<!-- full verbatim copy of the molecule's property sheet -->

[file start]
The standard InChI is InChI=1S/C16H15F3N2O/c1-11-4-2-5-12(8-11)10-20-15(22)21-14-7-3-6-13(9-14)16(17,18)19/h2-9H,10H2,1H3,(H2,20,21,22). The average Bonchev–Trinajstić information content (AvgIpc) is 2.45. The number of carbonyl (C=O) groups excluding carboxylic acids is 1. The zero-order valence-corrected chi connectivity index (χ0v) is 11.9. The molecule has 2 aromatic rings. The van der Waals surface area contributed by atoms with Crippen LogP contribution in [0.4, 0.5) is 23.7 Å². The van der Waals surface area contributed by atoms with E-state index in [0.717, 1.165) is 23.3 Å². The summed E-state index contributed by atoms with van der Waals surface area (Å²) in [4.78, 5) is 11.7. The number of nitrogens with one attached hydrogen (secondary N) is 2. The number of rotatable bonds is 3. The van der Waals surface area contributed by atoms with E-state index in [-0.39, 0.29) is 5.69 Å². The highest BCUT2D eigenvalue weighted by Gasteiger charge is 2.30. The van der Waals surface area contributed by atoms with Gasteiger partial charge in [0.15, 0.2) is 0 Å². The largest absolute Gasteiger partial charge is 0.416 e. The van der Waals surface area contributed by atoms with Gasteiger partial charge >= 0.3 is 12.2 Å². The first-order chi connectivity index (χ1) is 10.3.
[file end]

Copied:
The standard InChI is InChI=1S/C16H15F3N2O/c1-11-4-2-5-12(8-11)10-20-15(22)21-14-7-3-6-13(9-14)16(17,18)19/h2-9H,10H2,1H3,(H2,20,21,22). The average Bonchev–Trinajstić information content (AvgIpc) is 2.45. The number of carbonyl (C=O) groups excluding carboxylic acids is 1. The zero-order valence-corrected chi connectivity index (χ0v) is 11.9. The molecule has 2 aromatic rings. The van der Waals surface area contributed by atoms with Crippen LogP contribution in [0.4, 0.5) is 23.7 Å². The van der Waals surface area contributed by atoms with E-state index in [0.717, 1.165) is 23.3 Å². The summed E-state index contributed by atoms with van der Waals surface area (Å²) in [4.78, 5) is 11.7. The number of nitrogens with one attached hydrogen (secondary N) is 2. The number of rotatable bonds is 3. The van der Waals surface area contributed by atoms with E-state index in [-0.39, 0.29) is 5.69 Å². The highest BCUT2D eigenvalue weighted by Gasteiger charge is 2.30. The van der Waals surface area contributed by atoms with Gasteiger partial charge in [0.15, 0.2) is 0 Å². The largest absolute Gasteiger partial charge is 0.416 e. The van der Waals surface area contributed by atoms with Gasteiger partial charge >= 0.3 is 12.2 Å². The first-order chi connectivity index (χ1) is 10.3.